It should be very easy to set up – all you need is a magnetic board or something similar (in my case it is a pillar) and some magnetic words. You can find a whole range of magnetic poetry kits online or in stores at reasonable prices. Some kits can contain <ahem> mature words so if you live or work in conservative area it may be worth knowing what you are purchasing before you buy it. On the other hand this program is aimed at teens, people who can make even the most innocent words into suggestive phrases so this sort of thing can be a risk no matter how much care you put into organising it.

Once teens start playing around with it I will update this post and possibly share whatever they create using it.

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India Smythe Stands Up by Sarah Govett

I owe Sarah a huge apology! This review was supposed to hit the site on September 30th – unfortunately my daughter, being no respecter of the best laid plans of mice and men decided to arrive a bit early (an dmad those plans go awry).

Sarah I am sorry! In creating India Smythe you have gifted the world with one of the funniest protagonists since… well… ever! She fits in with Bridget Jones and Georgia Nicolson! I already knew that you were a brilliant author, The Territory trilogy taught me that; but pivoting from a futuristic dystopian eco-thriller to a contemporary comedy, well honestly that caught me off-guard.

Writing comedy is hard, writing actually funny comedy is akin to capturing lightning in a bottle. India Smythe is Sarah’s lightning in a bottle!

India is a wonderful protagonist, flawed yet engaging, with some really wicked one-liners including: It’s never good to stand next to perfection. Especially when perfection is a complete bitch.

Her voice as narrator came through with crystal clarity while introducing the reader to her family, her life and her friends, frenemies and potential love interests.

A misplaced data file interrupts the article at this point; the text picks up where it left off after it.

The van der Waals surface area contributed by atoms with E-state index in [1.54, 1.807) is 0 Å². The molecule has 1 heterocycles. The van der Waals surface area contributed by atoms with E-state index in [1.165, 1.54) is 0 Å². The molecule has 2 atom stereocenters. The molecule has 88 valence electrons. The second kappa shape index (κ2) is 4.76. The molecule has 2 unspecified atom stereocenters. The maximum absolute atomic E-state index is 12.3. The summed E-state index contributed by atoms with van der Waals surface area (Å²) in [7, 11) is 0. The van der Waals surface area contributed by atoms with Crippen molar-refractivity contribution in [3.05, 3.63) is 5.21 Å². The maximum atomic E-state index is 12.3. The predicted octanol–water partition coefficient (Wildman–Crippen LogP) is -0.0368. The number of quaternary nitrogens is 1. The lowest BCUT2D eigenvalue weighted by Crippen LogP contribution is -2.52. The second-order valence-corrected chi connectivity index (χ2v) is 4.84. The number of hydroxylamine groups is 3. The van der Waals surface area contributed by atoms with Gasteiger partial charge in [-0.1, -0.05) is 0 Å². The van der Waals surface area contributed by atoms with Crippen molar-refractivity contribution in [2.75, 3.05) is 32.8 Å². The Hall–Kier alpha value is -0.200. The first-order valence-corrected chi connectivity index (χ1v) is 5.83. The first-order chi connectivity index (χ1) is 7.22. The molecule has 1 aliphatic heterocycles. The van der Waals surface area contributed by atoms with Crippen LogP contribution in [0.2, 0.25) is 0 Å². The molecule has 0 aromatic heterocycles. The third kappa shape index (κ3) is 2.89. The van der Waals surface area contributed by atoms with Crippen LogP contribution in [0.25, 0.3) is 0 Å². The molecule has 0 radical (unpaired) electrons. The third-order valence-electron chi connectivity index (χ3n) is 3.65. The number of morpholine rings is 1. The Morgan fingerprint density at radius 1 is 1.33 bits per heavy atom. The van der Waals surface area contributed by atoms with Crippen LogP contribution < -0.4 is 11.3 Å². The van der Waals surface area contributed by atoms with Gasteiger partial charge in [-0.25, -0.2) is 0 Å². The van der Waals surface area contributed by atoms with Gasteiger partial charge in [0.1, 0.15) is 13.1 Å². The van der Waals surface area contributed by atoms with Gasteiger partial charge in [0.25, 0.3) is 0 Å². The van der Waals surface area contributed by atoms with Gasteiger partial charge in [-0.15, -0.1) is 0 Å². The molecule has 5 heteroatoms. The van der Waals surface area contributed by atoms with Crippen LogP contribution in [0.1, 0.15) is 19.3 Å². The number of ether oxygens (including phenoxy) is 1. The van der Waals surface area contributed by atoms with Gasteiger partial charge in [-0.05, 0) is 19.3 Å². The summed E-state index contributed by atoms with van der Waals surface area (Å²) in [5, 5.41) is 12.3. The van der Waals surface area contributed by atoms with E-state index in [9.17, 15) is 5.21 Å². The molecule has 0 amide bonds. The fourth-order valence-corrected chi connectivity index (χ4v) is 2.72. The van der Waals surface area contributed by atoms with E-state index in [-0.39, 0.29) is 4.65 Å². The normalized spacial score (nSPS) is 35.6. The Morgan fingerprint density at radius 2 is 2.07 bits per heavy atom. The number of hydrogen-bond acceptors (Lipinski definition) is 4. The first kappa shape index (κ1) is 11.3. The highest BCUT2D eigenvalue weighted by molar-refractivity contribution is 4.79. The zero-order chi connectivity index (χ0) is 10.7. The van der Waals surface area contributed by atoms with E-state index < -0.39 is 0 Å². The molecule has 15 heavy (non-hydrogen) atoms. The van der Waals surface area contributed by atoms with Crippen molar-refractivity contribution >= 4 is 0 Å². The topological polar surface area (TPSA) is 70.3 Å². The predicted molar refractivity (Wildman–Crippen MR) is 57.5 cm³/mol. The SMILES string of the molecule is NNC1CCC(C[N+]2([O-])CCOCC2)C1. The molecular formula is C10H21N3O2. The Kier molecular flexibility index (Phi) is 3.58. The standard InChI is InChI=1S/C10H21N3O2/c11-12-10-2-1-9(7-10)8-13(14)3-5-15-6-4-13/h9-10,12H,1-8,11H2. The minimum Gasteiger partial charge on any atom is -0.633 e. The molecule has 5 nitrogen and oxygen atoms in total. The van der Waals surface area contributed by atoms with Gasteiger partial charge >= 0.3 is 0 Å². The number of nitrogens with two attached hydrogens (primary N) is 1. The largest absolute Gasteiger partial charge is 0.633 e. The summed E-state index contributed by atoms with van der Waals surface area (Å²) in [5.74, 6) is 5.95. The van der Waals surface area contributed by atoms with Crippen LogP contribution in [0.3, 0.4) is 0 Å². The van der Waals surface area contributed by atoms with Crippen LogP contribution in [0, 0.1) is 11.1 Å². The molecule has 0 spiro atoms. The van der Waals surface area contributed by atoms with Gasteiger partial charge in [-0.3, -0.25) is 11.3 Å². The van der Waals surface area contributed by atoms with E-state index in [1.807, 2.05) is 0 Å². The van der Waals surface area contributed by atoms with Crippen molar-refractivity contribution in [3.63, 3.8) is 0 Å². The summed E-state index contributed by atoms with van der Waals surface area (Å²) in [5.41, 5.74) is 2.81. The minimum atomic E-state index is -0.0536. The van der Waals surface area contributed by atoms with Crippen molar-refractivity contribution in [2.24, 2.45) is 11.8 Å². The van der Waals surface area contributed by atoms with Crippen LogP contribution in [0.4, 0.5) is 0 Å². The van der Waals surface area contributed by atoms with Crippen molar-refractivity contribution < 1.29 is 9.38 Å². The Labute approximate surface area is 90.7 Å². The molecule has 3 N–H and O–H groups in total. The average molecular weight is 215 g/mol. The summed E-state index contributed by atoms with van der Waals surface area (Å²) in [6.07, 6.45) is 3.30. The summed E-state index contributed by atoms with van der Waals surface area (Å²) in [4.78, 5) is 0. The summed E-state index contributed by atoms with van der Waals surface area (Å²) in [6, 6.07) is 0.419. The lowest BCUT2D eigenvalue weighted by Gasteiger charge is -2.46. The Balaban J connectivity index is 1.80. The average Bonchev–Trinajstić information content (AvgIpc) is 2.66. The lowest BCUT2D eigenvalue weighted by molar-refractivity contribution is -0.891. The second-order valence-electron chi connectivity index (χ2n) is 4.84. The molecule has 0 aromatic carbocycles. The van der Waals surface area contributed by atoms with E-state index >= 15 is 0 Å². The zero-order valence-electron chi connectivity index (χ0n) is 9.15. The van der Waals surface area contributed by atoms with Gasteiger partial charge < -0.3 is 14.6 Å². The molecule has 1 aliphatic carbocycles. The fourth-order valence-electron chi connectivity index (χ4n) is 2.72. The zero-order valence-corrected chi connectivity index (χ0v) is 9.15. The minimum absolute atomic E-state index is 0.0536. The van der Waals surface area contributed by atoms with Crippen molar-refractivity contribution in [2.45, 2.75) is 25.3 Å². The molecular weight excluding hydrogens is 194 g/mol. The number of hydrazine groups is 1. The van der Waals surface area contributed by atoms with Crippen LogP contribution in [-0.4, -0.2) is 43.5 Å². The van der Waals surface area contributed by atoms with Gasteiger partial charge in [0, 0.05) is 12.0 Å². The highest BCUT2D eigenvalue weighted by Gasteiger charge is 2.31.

This is very much a teen novel but suitable for readers of most ages, the writing is so sharp you may cut yourself on the humour. Trite as it may sound, this is a book that, once you have started reading you will find very hard to put down.

If you work in a library then this is a book you need to press into the hands of your teen readers. It is the perfect antidote to the grey, grim times in which we find ourselves. India Smythe Stands Up is light, funny and will swiftly carry you through India’s travails. I challenge readers of any age to not find some part of themselves in India or her family, and empathise with her as they laugh uproariously at her misadventures.

14 -year-old India Smythe has caught the eye of Ennis, the hottest boy at St Joseph’s. But nothing’s ever easy when you’re dealing with horrific teachers, a dad who’s convinced every boy is a ‘sex pest’, a best friend who talks you into embarrassing makeovers to look good on Instagram and the odd kissing-induced hospitalisation. And does India even want Ennis? Or should she risk social relegation and go for the orchestra geek with the extra-long forehead who she actually enjoys talking to?

India Smythe Stands Up was written by Sarah Govett and is published by Marotte Books a new publisher specialising in comedy fiction. It is available now!

You need to get yourself a copy! Trust me I am a Librarian!